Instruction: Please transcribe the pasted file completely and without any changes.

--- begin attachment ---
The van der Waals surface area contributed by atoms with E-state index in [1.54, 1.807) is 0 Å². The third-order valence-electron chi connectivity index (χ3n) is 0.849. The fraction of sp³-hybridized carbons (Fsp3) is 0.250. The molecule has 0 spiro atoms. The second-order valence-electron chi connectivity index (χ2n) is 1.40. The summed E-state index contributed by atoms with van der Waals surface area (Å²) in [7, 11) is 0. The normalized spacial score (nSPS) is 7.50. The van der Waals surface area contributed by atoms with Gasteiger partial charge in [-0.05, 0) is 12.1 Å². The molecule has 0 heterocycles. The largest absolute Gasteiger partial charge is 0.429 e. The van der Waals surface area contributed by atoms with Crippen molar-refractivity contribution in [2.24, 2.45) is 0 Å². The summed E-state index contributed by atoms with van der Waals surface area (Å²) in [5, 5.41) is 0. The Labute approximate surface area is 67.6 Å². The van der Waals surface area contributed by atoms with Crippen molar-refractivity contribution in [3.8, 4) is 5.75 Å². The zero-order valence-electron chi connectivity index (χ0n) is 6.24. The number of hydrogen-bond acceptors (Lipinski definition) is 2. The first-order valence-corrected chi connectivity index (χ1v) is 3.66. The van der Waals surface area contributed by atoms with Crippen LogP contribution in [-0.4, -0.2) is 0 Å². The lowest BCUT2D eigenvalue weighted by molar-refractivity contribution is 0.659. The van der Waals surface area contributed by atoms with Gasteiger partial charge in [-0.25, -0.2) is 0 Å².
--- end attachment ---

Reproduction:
The van der Waals surface area contributed by atoms with E-state index in [1.54, 1.807) is 0 Å². The third-order valence-electron chi connectivity index (χ3n) is 0.849. The fraction of sp³-hybridized carbons (Fsp3) is 0.250. The molecule has 0 spiro atoms. The second-order valence-electron chi connectivity index (χ2n) is 1.40. The summed E-state index contributed by atoms with van der Waals surface area (Å²) in [7, 11) is 0. The normalized spacial score (nSPS) is 7.50. The van der Waals surface area contributed by atoms with Gasteiger partial charge in [-0.05, 0) is 12.1 Å². The molecule has 0 heterocycles. The largest absolute Gasteiger partial charge is 0.429 e. The van der Waals surface area contributed by atoms with Crippen molar-refractivity contribution in [2.24, 2.45) is 0 Å². The summed E-state index contributed by atoms with van der Waals surface area (Å²) in [5, 5.41) is 0. The Labute approximate surface area is 67.6 Å². The van der Waals surface area contributed by atoms with Crippen molar-refractivity contribution in [3.8, 4) is 5.75 Å². The zero-order valence-electron chi connectivity index (χ0n) is 6.24. The number of hydrogen-bond acceptors (Lipinski definition) is 2. The first-order valence-corrected chi connectivity index (χ1v) is 3.66. The van der Waals surface area contributed by atoms with Crippen LogP contribution in [-0.4, -0.2) is 0 Å². The lowest BCUT2D eigenvalue weighted by molar-refractivity contribution is 0.659. The van der Waals surface area contributed by atoms with Gasteiger partial charge in [-0.25, -0.2) is 0 Å².